Researchers at the University of Toronto, in a new study, have reportedly developed novel antibodies for tracking a gene involved in amyotrophic lateral sclerosis (ALS), otherwise known as Lou Gehrig’s disease.
Published July 14 online in the journal Annals of Neurology, the study suggests that these antibodies for tracking C9orf72—the gene involved in ALS—uncovers a link between the genetic cause of ALS and its pathology, according to a news release from the University of Toronto.
The release explains that Professor Janice Robertson and her team at the Tanz Centre for Research in Neurodegenerative Diseases developed novel antibodies that not only specifically detected C9orf72 in human tissues, but could also distinguish between both the long and short isoforms.
“Using these antibodies, we have made the remarkable discovery that C9orf72 is localized to the nuclear membrane in healthy neurons, but is mislocalized to the plasma (outer membrane) in diseased neurons,” Robertson says in the release.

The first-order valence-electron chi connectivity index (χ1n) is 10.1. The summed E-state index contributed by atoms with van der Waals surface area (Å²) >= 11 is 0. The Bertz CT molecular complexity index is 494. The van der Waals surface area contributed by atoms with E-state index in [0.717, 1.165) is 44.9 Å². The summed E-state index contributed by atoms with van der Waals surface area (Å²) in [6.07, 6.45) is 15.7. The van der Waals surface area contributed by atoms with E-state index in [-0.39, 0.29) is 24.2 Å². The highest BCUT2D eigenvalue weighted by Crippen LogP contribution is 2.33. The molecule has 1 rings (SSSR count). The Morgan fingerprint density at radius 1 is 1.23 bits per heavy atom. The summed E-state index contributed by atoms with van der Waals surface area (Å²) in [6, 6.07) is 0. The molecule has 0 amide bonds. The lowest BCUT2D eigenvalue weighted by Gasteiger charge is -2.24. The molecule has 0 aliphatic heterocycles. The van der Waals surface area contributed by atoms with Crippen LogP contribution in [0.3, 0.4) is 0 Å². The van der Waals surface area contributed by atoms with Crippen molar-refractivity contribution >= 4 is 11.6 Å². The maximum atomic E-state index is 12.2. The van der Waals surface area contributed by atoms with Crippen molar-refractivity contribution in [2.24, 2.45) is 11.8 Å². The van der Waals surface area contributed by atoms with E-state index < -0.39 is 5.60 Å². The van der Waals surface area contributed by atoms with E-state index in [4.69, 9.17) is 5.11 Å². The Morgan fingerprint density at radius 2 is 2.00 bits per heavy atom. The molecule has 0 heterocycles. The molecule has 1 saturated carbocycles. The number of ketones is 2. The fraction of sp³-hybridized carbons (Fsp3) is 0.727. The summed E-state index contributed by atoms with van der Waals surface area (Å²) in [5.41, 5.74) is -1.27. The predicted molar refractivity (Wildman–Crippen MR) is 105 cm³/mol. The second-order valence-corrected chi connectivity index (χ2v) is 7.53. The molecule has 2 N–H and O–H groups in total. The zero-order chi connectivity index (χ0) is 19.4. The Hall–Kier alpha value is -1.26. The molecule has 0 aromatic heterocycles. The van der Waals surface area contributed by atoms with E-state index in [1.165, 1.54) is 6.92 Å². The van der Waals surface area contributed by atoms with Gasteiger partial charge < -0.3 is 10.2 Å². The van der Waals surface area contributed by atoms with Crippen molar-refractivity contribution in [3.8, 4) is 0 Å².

Robertson and her team also showed that C9orf72 directly interacts with components of the nuclear shuttling complex, which is responsible for the movement of proteins across the nuclear membrane. One such protein is TDP-43, which normally resides in the nucleus but is wrongly localized to the cytoplasm in diseased neurons in ALS. TDP-43 accumulation and aggregation in the cytoplasm diagnoses most ALS cases—but the link with C9orf72 was absent, per the release.
Now through the use of the C9orf72 antibodies, the Robertson lab has found that loss of C9orf72 from the nuclear membrane correlates with TDP-43 pathology. These results suggest that defects in C9orf72 affect the proper functioning of the nuclear shuttling complex, resulting in TDP-43 buildup in the cytoplasm, the release explains.
“The possible involvement of C9orf72 in the shuttling between nucleus and cytoplasm opens intriguing new avenues of research into the causes of ALS—and hopefully, one day an effective treatment or cure,” says Robertson, a Canada Research Chair in ALS, in the release.
[Source(s): University of Toronto, Science Daily]